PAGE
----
Standout Track: “I’m Going Higher

More Solid Releases: Primal Scream Chaosmosis; Baauer Aa; Bent Shapes Wolves of Want; Policia United Crushers; Wussy S/T; Cub Sport This Is Our Vice;

 

 

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New Music 2016: January

  1. Anderson.Paak Malibu

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The mind that was behind the scenes for Dr. Dre’s return-to-form release Compton has released his sophomore album titled Malibu. I didn’t give Compton much attention, but this album has been replayed more than any other album this month. Paak’s voice is so soulful and is paired with some beautiful piano progressions. The guest rappers are solid on each of their appearances (BJ the Chicago Kid stands above veteran rapper Talib Kweli and more celebrated rapper Schoolboy Q). The funky tunes are too fun to stop listening to and owe a lot to Kendrick Lamar’s To Pimp a Butterfly. I hope Anderson.Paak dips his hands into more projects in 2016.

Standout Track: “Come Down

2. David Bowie Blackstar

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David Bowie’s final album is a dark journey into the final stages of life: acceptance, regret, looming doom. Bowie’s voice sounds withered and soulful, but the standout for this record is the instrumental group backing up the legendary artist. It’s very jazzy with elements of hip-hop, industrial music, and the classic ballad. It is an impressive finally for Mr. Bowie: a farewell gift for fans.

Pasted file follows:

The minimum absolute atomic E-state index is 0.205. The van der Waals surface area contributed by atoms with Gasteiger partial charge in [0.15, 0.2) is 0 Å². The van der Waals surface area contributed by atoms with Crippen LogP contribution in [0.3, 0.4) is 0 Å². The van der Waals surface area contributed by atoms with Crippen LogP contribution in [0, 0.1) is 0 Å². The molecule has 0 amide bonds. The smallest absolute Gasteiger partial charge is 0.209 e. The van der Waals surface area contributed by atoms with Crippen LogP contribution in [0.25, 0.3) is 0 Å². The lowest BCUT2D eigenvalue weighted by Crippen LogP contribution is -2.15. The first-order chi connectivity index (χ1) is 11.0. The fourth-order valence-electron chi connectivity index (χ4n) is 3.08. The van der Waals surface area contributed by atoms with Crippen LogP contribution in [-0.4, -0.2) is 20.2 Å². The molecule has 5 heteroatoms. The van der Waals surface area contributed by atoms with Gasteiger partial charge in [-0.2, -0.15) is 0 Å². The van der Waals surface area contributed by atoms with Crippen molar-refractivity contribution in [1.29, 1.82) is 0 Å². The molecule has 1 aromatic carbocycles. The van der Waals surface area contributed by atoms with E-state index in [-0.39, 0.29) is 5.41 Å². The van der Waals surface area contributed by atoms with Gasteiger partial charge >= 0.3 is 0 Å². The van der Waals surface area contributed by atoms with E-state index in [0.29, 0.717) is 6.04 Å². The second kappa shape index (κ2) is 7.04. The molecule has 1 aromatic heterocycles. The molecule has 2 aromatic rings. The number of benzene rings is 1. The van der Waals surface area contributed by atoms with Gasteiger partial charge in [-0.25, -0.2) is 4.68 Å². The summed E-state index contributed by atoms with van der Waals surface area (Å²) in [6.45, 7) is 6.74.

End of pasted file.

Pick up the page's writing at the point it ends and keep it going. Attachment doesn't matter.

Standout Track: “Sue (or in a season of crime)

3. Lecrae Church Clothes 3

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Lecrae’s Church Clothes mixtape series has been his “cross-over” projects where the Christian rapper invites secular artists into featuring verses as if to say “Hey, look, I appreciate worldy rappers, but, sadly, they’re still going to hell.” The third issue of this series, similar to the rapper’s last full-length album Anomaly, moves from religious issues to topics of racism, classism, and gang violence. The moody production is much more cohesive than the first two mixtapes, but there is no standout banger here.

Standout Track: “Gangland” feat. Propaganda

4. Panic! At The Disco Death of a Bachelor 

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The parallel journeys of Panic! and Fallout Boy have always been weirdly synchronized since both groups debuted their breakout albums in 2005. Death of a Bachelor is Panic’s version of Save Rock & Roll and American Beauty/American Psycho in that this album is a love letter to past musical movements. Brandon Urie swings from an impressive Frank Sinatra impression on “Death of a Bachelor” to a late 2000s dance pop song on “LA Devotee” to the sonic potpourri “Victorious” that feels too much like FOB’s “Uma Thurman.” The points where Panic! distance themselves from their musical counterparts are the more memorable moments of this record, and of their career.

Standout Track: “Death of a Bachelor

Other Releases Worth Mentioning: Daughter’s Not To Disappear; Savages’ Adore Life; St. Lucia’s Matter; MONEY’s Suicide Songs